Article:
Understanding Climate Change with Drones

understanding climate change with drones

Our oceans and atmosphere affect the fundamental processes that drive our weather and the rate of climate change. Understanding these processes is essential, but getting reliable (and affordable) data from remote parts of the ocean and Arctic has been tricky for years. Today, drones aim to change that. From tracking atmospheric particles in Alaskan skies to providing researchers with data on forest planning, drones are playing a bigger role in climate change all the time.

Exploring the Alaskan Atmosphere and How Clouds Form

Atmospheric scientists have been using drones for nearly 20 years to take measurements essential to building accurate climate models and forecasts. But flying in the Arctic atmosphere presents unique challenges—at those temperatures, mechanical components require special grease that freezes at lower temperatures. An aircraft would also need to stay warm enough to prevent ice from condensing onto the drone, which could potentially cause the aircraft to crash.

The ArcticShark was born to meet these needs. A team of Department of Energy scientists at the Pacific Northwest National Laboratory commissioned the drone to fly above the Alaska North Slope to capture data from the Arctic atmosphere. The aptly named ArcticShark weighs around 650 lbs and can fly up to 75 mph. It will carry roughly 70 lbs of equipment and enough fuel for eight hours of flight time.

The ArcticShark will measure the size of atmospheric particles, levels of humidity, infrared radiation, and wind direction when it takes off next May in Alaska. The data recorded by the ArcticShark will help atmospheric scientists understand basic but little understood atmospheric processes like how clouds form, which will later be applied to climate models.

Ocean Drones Scour the Seas for Climate Change Data

Saildrones, resembling bright red surfboards, are oceanic drones equipped with 20-foot-high carbon fiber sails and 16 sensors each that test variables from carbon dioxide to acidity to currents and water temperatures. The California-based Saildrone raised $14 million in funding from impact investors last fall. These drones cruise at a leisurely 3-5 miles per hour across the waves and are able to perform work usually reserved for manned research ships for a fraction of the cost.

Saildrones can be operated for approximately 5% of the cost of a manned vessel, helping directly measure and combat the effects of climate change without the traditionally high overhead. These drones have logged over 100,000 nautical miles since their creation.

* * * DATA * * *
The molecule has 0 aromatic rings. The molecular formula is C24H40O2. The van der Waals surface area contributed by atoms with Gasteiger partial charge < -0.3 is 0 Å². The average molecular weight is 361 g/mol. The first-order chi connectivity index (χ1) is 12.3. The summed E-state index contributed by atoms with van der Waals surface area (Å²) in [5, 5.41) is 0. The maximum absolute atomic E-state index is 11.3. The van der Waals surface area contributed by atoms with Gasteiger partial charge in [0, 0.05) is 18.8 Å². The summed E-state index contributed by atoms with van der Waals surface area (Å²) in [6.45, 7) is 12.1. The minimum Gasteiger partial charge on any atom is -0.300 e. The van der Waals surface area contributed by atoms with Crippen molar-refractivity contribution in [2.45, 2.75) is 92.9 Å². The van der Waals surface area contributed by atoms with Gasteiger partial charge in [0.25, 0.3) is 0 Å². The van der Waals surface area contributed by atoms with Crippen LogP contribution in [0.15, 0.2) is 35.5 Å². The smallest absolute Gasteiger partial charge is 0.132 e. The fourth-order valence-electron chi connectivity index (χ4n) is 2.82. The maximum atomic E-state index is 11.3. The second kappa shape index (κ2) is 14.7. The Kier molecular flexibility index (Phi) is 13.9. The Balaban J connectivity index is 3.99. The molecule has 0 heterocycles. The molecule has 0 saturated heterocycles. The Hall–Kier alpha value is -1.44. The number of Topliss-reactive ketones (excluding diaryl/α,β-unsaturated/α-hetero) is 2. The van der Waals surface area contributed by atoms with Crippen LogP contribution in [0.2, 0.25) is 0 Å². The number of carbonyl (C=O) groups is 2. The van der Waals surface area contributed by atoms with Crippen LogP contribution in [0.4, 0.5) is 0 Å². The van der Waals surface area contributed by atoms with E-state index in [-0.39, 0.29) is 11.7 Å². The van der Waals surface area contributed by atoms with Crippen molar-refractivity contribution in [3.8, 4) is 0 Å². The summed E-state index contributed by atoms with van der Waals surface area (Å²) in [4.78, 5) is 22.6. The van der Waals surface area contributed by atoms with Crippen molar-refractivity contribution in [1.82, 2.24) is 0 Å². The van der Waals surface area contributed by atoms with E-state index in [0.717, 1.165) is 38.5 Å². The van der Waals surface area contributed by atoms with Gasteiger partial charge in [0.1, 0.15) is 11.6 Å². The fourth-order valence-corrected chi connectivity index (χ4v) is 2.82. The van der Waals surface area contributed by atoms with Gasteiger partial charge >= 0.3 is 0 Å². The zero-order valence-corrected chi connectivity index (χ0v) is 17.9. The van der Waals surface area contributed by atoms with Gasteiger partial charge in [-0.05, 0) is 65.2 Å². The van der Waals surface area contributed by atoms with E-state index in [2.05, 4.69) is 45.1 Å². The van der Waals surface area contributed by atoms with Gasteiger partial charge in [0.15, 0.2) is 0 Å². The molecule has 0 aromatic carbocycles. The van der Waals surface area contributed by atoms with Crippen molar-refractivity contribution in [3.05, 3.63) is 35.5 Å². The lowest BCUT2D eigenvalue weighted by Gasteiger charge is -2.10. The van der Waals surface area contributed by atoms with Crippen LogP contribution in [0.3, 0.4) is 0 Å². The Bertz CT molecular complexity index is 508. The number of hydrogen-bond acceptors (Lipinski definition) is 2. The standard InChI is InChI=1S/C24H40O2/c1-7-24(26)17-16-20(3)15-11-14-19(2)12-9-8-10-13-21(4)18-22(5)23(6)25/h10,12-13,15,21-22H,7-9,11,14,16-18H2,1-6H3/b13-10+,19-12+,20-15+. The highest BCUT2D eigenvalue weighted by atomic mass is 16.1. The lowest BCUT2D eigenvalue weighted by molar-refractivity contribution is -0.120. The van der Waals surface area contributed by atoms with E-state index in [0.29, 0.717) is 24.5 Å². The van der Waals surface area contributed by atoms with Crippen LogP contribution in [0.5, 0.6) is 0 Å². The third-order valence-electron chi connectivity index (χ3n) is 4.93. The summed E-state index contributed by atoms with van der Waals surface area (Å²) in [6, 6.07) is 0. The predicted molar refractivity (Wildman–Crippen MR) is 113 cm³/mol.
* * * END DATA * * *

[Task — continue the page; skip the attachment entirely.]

A total of 20 Saildrones have been deployed on oceanic missions. Earlier this year, the U.S. National Oceanic and Atmospheric Administration (NOAA) sent Saildrones on a six-month mission to the equator to study the weather phenomenon El Nino. Two more sailed for the Arctic Ocean to track ice melt and count seals, whales, and fish. Saildrone also works with NASA to calibrate satellites that measure salinity from space.

Saildrone COO Sebastien de Halleux hopes that with a permanent fleet of Saildrones at sea, scientists would have access to the real-time, high resolution “pulse of the planet.”

Cornell Researchers Measure Albedo with Drones

We’ve known for years that planting forests has a positive effect on our climate. In certain conditions, like locations blanketed with reflective snow cover for long periods of time, however, planting trees can have a warming effect. Charlotte Levy, a doctoral candidate at Cornell University, centers much of her research around determining where to plant forests in temperate regions with seasonal snow cover for the greatest positive impact on the climate.

When making predictions about climate change, it's crucial that researchers understand how much energy the earth absorbs and retains at a given point in time. If the surface of the Earth reflects solar energy instead of absorbing that energy as heat, the result can be local and global cooling. The scientific term for this measurement of surface reflectivity is albedo, one of the main controls for the Earth's overall energy budget. In the past, climate scientists have received albedo measurements throughout the US with satellites and sensors placed on research towers. Unfortunately, there are few of these, and they can’t be moved to compare the albedo of other nearby locations.

Levy and others have developed a new method of measuring albedo using drones with more accuracy and flexibility than ever before. Drones allow measurements to be taken wherever and whenever they’re needed. Researchers today can send a drone to hover over a forest and then have it fly across the road where that same forest was thinned five years ago, allowing researchers to measure any differences in efficiency. Now researchers can look specifically at how management techniques affect forests' overall albedo and adjust forest planning as needed to account for factors that influence climate change.


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